Alec Baldwin thinks his "SNL" Trump might be "too cuddly" and he may be right

Is Baldwin's award-winning performance as the president normalizing Trump's behavior?

Published October 4, 2017 4:23PM (EDT)

Alec Baldwin as President Donald Trump on "Saturday Night Live" (NBC/Will Heath)
Alec Baldwin as President Donald Trump on "Saturday Night Live" (NBC/Will Heath)

Sen. Bernie Sanders, D-Vt., appeared on Alec Baldwin's "Here’s the Thing" NPR show this week discussing the pros and cons of political comedy on SNL. The conversation, as almost all of Baldwin's do, turned back to the actor himself — though in a revealing way.

Turns out, Baldwin is ambivalent about how his regular performances as President Donald Trump on "Saturday Night Live" — a series of appearances for which he won an Emmy award — reframes the audience’s perspective of our commander in chief.

“I did the Trump thing and all the crazy schtick that they had me do which was not a lot of fun, I must say, having to channel Trump,” said Baldwin to Sanders.

Baldwin then asked the former presidential candidate whether or not his performance of Trump was politically effective. “In terms of Trump do you think that we’re making him a little too cuddly and a little too funny and we’re taking people’s mind off something a little too serious?” Baldwin asked.

Indeed, our eyes do fall off the ball when we watch Baldwin or the real president himself. Trump's statements are so absurd, his character so laughable, that it can be hard to focus on anything else when discussing him — let alone creating political comedy meant to critique him.

This week alone the president had a disaster of a visit to Puerto Rico, suggested it's too early to talk about gun control after the Las Vegas massacre, introduced a tax plan that is unapologetic about favoring the super rich and had to battle through a supposed mutiny by his own Secretary of State. If he were a less absurd, less laughable, less "cuddly" target, perhaps we would see these crises more clearly and the overall reaction to them would be sharper.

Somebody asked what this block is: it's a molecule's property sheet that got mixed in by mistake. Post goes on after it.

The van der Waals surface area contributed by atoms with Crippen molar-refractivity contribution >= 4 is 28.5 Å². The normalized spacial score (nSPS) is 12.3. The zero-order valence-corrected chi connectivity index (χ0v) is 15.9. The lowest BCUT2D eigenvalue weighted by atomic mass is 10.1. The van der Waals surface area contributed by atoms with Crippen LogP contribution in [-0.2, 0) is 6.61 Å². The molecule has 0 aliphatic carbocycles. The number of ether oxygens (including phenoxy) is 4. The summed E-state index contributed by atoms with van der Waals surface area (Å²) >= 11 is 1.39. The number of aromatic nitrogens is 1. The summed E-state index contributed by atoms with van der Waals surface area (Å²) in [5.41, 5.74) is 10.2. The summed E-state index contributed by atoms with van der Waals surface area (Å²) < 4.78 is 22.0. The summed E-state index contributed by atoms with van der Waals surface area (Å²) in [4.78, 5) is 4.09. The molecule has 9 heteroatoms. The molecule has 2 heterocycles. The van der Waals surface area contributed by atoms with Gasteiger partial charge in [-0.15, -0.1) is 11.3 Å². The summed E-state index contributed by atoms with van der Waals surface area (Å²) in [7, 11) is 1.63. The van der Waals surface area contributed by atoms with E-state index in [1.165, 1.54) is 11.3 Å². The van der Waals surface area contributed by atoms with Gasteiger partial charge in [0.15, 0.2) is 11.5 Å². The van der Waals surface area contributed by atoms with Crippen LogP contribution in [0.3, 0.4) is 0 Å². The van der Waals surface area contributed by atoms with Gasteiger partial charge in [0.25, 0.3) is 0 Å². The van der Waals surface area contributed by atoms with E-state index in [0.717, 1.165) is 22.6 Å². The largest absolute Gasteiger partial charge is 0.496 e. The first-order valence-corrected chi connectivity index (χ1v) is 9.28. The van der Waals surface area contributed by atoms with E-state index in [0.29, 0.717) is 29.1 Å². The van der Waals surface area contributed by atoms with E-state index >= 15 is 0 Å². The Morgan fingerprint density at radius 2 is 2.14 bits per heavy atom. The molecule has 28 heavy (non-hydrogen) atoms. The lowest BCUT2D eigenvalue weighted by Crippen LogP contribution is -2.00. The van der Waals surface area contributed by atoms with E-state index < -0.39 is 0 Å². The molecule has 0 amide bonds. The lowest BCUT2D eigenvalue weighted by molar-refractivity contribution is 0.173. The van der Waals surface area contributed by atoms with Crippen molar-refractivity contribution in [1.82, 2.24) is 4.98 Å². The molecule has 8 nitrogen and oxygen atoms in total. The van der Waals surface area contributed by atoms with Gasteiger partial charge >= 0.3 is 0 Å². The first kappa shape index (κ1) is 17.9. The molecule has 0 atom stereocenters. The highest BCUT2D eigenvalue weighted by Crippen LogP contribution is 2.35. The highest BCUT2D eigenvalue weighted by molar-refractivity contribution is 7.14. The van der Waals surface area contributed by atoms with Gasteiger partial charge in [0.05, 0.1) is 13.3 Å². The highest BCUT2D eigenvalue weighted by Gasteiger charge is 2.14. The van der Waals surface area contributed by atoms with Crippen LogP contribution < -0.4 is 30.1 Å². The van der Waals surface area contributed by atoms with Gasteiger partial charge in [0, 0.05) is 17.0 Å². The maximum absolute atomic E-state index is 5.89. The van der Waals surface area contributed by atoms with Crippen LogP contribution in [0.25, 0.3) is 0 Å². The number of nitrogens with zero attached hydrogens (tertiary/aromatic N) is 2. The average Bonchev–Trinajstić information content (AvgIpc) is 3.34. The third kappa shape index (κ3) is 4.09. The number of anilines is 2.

Sanders seemed to agree with the lean of Baldwin's question. “I think what we have to focus on Trump is what he is doing,” he said. "Everyday he says something that is absurd.”

The senator echoed that in turning his attention to policy, reminding listeners that Trump is still not living up to his word. "This is a guy who told the American people he was going to provide good health care for quote un-quote ‘everybody.’ Remember that?" He continued, "He supported throwing 32 million people off of health insurance. This is a guy who made all kinds of promises to working people and he has turned his back completely on them."

These are the deadly serious things that are too often pushed beneath the wild nature of the president's tweets and the sickening comedy of his celebrity. It can be difficult for any observer to focus on this president's dangerous policies when they're busy picking their jaw up off the floor.

Yes, Baldwin may be normalizing Trump to some extent — but that's also not his fault. We're already more focused on the president throwing paper towels like basketballs to the victims of humanitarian crisis than the victims themselves. As any actor, Baldwin's just working with the script he's given. This one is written by Trump.

By Jarrett Lyons

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